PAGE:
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It is unusual for a mountaineering story to gain posterity if no summit is reached, or it lacks in full-blown gripping drama. This spring on Mount Jannu (7710 m, Nepal), the Odyssey led by two Russians, Nilov and Golovchenko, reached an epic scale. During nineteen days at high altitude, the strength and determination they displayed went hand in hand with discretion and simplicity. A breath-taking record of this epic climb from one side to the other of a Himalayan giant.

On April 2, by mid-afternoon the news had reached us : In Russia, Poland, France and Italy, we were many to raise our vodka glasses to toast the return of Sergey Nilov (aged 42) and Dmitry Golovchenko (aged 36) to Yamatari base camp. This camp is situated at 4 850 m, at the foot of Mount Jannu South face.

Nineteen days ago these two strong Himalaya climbers left their base camp at 4800 m, on the Yalung glacier, at the foot of the East face. During nineteen days, all in alpine style, they opened a new route at the upper Eastern wall, connecting to the South side via the South-Eastern ridge at an altitude of 7 400 m. They then followed the original 1962 French route (leaving out the summit). On Yamatari glacier, April 2, at about noon, here Nilov and Golovchenko are reunited with the Polish documentary maker Eliza Kubarska, Sherpa Pasang, and possibly the Polish Zofia Morus, who had trekked to meet them with tents and provisions. Kubarska and Morus, and the renowned Polish Himalaya climber Marcin Tomaszewski , have followed the expedition. Kuburska and Morus are making a film about the Jannu region, its inhabitants and traditions, as well as filming the expedition. On Yamatari glacier Tomaszewski is absent. He was due to take part in the adventure. However, for reasons still unknown, on 23 March he was flown to Kathmandu. Kubarska, Pasang and Morus reached Yamatari glacier on April 1st. After a long trek starting at the foot of the East face, they circled Jannu in order to assist and join the roped team during the way down. This explains why on March 28 radio contact with the climbers was momentarily interrupted. On that day, they made their push from the Eastern slope towards the Southern slope (more on that later).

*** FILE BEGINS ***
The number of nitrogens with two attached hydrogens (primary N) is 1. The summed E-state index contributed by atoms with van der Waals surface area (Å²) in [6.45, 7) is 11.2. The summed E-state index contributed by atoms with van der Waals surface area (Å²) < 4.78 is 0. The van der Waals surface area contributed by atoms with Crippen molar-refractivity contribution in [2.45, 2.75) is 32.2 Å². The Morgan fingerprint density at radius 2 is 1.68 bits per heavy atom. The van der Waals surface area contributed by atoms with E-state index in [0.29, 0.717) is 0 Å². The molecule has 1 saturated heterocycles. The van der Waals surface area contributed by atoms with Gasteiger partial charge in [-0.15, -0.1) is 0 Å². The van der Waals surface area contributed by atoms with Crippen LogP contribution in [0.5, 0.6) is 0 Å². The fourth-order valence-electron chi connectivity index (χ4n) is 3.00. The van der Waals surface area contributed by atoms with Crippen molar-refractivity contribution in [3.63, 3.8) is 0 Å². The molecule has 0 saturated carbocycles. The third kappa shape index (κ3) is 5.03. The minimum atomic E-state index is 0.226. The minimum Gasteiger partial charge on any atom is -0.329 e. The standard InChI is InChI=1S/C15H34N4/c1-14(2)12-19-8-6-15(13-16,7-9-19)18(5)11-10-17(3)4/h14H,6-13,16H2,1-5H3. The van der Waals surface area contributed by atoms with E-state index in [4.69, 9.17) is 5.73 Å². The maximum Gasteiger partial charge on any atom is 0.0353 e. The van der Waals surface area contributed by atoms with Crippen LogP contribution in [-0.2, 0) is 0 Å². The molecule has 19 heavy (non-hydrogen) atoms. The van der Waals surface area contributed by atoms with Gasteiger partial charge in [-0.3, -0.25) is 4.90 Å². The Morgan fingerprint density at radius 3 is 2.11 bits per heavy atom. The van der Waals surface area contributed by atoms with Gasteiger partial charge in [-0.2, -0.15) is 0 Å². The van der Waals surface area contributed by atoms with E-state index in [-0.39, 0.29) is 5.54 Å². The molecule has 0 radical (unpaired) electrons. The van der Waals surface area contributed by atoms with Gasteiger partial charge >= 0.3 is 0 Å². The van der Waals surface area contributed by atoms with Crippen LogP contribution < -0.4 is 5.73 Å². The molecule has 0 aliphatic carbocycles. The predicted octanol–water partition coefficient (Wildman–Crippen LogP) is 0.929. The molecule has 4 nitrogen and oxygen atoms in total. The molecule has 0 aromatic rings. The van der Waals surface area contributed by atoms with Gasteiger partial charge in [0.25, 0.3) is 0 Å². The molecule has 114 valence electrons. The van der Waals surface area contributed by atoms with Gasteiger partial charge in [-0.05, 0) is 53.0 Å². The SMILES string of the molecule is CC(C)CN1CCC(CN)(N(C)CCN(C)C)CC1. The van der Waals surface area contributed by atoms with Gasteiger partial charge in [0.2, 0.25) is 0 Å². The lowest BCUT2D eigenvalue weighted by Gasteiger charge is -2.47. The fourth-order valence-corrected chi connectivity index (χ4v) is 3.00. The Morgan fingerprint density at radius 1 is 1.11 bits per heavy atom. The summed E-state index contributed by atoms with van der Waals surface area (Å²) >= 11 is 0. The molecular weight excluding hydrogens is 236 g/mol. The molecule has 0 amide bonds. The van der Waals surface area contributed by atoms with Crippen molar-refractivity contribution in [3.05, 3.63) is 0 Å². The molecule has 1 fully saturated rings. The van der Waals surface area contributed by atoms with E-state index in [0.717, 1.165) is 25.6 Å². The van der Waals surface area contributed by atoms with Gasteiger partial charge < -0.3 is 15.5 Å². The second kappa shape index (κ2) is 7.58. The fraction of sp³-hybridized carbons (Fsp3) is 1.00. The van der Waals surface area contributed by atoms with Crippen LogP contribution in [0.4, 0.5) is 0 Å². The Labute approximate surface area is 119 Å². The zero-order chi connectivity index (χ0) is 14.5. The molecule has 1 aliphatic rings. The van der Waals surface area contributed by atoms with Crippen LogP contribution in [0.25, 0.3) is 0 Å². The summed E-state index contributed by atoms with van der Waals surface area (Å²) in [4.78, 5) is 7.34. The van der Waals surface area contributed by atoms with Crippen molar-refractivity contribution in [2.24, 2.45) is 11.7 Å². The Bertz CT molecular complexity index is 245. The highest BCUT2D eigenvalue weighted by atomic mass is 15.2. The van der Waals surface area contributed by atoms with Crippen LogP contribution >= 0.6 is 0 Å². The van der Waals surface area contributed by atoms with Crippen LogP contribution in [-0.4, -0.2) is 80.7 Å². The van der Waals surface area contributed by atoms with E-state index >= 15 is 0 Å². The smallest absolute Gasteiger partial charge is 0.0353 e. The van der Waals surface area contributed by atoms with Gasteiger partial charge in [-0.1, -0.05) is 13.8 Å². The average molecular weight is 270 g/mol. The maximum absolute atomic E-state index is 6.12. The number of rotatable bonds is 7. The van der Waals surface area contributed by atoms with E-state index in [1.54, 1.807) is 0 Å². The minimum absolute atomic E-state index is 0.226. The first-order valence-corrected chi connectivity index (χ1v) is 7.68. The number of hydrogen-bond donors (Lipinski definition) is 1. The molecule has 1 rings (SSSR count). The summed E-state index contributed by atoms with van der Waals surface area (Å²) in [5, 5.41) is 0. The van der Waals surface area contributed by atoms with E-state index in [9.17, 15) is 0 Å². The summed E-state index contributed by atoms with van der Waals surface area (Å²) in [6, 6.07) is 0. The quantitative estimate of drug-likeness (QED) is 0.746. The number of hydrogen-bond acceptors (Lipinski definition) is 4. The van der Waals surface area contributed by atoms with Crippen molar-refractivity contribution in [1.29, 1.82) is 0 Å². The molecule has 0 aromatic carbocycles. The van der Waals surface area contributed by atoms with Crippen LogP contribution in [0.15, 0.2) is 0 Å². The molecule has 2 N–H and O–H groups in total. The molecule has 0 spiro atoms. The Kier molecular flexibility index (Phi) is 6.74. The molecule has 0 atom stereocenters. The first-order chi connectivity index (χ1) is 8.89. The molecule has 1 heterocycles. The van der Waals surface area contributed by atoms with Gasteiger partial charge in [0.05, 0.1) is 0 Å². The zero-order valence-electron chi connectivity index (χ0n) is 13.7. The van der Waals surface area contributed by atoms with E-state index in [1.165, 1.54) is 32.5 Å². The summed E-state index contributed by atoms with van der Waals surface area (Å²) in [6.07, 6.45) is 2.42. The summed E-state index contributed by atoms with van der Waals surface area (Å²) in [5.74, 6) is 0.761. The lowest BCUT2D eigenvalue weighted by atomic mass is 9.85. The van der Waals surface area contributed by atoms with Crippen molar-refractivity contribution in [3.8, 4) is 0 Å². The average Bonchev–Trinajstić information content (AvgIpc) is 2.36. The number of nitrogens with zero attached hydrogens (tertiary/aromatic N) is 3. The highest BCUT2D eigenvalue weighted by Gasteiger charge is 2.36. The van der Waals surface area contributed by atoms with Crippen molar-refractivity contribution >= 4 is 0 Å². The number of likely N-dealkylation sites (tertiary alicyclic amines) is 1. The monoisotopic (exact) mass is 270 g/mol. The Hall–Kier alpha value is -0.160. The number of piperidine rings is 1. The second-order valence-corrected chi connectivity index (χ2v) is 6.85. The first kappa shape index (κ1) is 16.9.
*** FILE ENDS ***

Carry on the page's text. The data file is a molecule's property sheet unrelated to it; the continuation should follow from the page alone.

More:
For our part, it is Marcin Tomaszewski who in a steady voice confirms the safe return of the climbers:
“Hello Manu, we are very happy that everything is good ! It was a long and risky adventure. Best
regards and thank you. Marcin”. Na Zdrowia, Marcin.

Dmitry Golovchenko ©DR

Sergey Nilov ©DR

Nilov and Golovchenko are basically ok

Nilov and Golovchenko left their 18 th bivouac behind, at an altitude of 5 880 m. When they level 5550m, a sudden snowfall reduces visibility. They pause for a while. This shows patience and lucidity. They then continue down the Jeunes glacier, following the original French route. This route was opened in April 1962 by Lionel Terray, Robert Paragot, Paul Keller, René Desmaison, Jean Ravier, Sherpas Gyalzen, Wangdi and others. The arrival on Yamatari glacier marks the end of Nilov’s and Golobvchenko’s Jannu Odyssey. Behind them are the last obstacles, such as deathly and numerous crevasses on the Jeunes glacier. Once on Yamatari glacier, the climbers can feel mentally relieved. But what about their physical state? For 20 years, Nilov and Golovchenko have been prominent members of Demchenko, the mountaineering club in Moscow. Victor Gorlov, a colleague of theirs and club member since 2005, has been in charge of tracking the expedition by GPS. He kept in touch with the climbers’ families, who in turn were in contact with the climbers. “Russian men are not really into “telephoning””, Gorlov claims. However, it is revealed that Nilov and Golovchenko suffer “light” frostbite at the extremities. Moreover, both climbers have lost between 9 and 10 Kgs: “bear in mind that under normal circumstances they were “slim””, Gorlov adds. For the moment, on Yamatari glacier, Nilov and Golovchenko can take a break to recover, to eat, drink and rest. Tomorrow the climb down must continue to Ghunsa (3 421 m). It is 9 kms away, the nearest village in the valley, West of Mount Jannu.

Both have lost about 10 kgs – being normally slim